In October, the City of Toronto announced they would be closing the Novotel hotel shelter at the end of December, a temporary shelter that was opened to respond to safe housing during the pandemic. At the time, Gord Tanner, the general manager of Toronto’s Shelter Support and Housing Administration, promised residents they would receive an individualized relocation plan. However, for many residents, no such plans have existed. On 21 November 2022, a resident refused her relocation as it did not satisfy her needs. In response, Homes First staff, a private charity contracted to operate the Novotel Shelter, called the police. Subsequently, Toronto Police entered her room, handcuffed her, carried her out to a police car, and then drove her to another shelter without her consent.
In response, on 28 November 2022, over 30 unhoused and housed people occupied the Novotel Hotel Shelter in Toronto, Ontario, while many more rallied outside to demand:
- An end to police evictions
- Individualized housing plans
- The right to refuse relocations
- An end to the two-bag limit in shelters
- Financial compensation for resident belongings that have been disposed
This occupation follows a phone zap coordinated by housed and unhoused people to express concern to Gord Tanner and Homes First and a rally outside of Gord Tanner’s office. While Tanner met with two residents, his response remained hollow, lying to residents about his commitments to individualized relocation plans.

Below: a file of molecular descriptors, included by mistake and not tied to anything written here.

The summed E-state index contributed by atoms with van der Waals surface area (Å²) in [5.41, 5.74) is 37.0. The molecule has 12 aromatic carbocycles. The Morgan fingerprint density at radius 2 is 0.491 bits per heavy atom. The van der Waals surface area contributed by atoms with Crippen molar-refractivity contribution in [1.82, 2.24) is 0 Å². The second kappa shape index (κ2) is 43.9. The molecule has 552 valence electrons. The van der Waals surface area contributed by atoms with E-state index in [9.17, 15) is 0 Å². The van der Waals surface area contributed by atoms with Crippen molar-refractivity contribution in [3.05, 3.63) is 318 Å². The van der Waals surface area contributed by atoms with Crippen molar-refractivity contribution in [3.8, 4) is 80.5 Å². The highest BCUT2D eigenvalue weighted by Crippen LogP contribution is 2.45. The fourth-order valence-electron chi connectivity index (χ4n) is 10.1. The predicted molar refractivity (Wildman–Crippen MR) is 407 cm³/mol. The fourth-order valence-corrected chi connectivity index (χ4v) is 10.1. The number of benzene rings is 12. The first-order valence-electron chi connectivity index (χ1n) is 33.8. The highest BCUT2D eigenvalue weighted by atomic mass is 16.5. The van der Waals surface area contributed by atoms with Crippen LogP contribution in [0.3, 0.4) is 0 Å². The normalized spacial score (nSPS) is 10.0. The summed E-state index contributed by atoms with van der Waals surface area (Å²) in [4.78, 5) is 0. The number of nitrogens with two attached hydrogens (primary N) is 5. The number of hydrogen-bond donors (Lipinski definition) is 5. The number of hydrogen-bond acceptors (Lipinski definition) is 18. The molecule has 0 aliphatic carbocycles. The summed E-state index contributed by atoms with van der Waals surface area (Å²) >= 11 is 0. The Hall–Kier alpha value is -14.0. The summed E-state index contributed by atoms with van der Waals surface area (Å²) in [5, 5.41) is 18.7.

As residents of the Novotel Shelter and housed allies occupied the Novotel lobby, they once again reiterated their demands while imploring Gord Tanner and Patricia Mueller (the Executive Director of Homes First) to come down and listen. Instead, Homes First called the police. Police raided the lobby and violently dragged people out onto the sidewalk. The rally continued outside as police continued to harass protesters.
In subsequent media posts, the Toronto Police reported, “Shelter staff confirmed the demonstrators were not residents and asked them to leave. Some complied, while others refused and were escorted off the premises by police. There were no arrests or injuries reported and the crowd dispersed.”
This statement from Homes First Staff and the Toronto Police is blatantly untrue. A representative of Community Peacemaker Teams was in attendance at the protest. According to CPT, there were at least 19 unhoused people at the protest demanding their rights. Of those 19 participants, at least 15 were current or former residents of the Novotel Hotel Shelter. CPT has also received documented evidence of bruises on the protesters from being dragged out onto the street. And while no arrests were made at the protest itself, one unhoused protester was arrested later that night at the Novotel Shelter.
CPT condemns Homes First and the Toronto Police in their collaboration to evict residents of the Novotel onto the street. We also condemn their collusion in lying to the media about the facts that took place on 28 November 2022, as a way to discredit the legitimate actions taken by both housed and unhoused people to ensure a life of dignity and justice.
CPT is an international peace and human rights organization working to decolonize our communities by advocating and organizing alongside those waging nonviolent direct action to confront systems of violence and oppression. Colonial violence takes many forms, from settler-colonial occupations in Palestine and Kurdistan to colonial powers at ‘home,’ subjugating poor and unhoused communities to capitalist and class violence.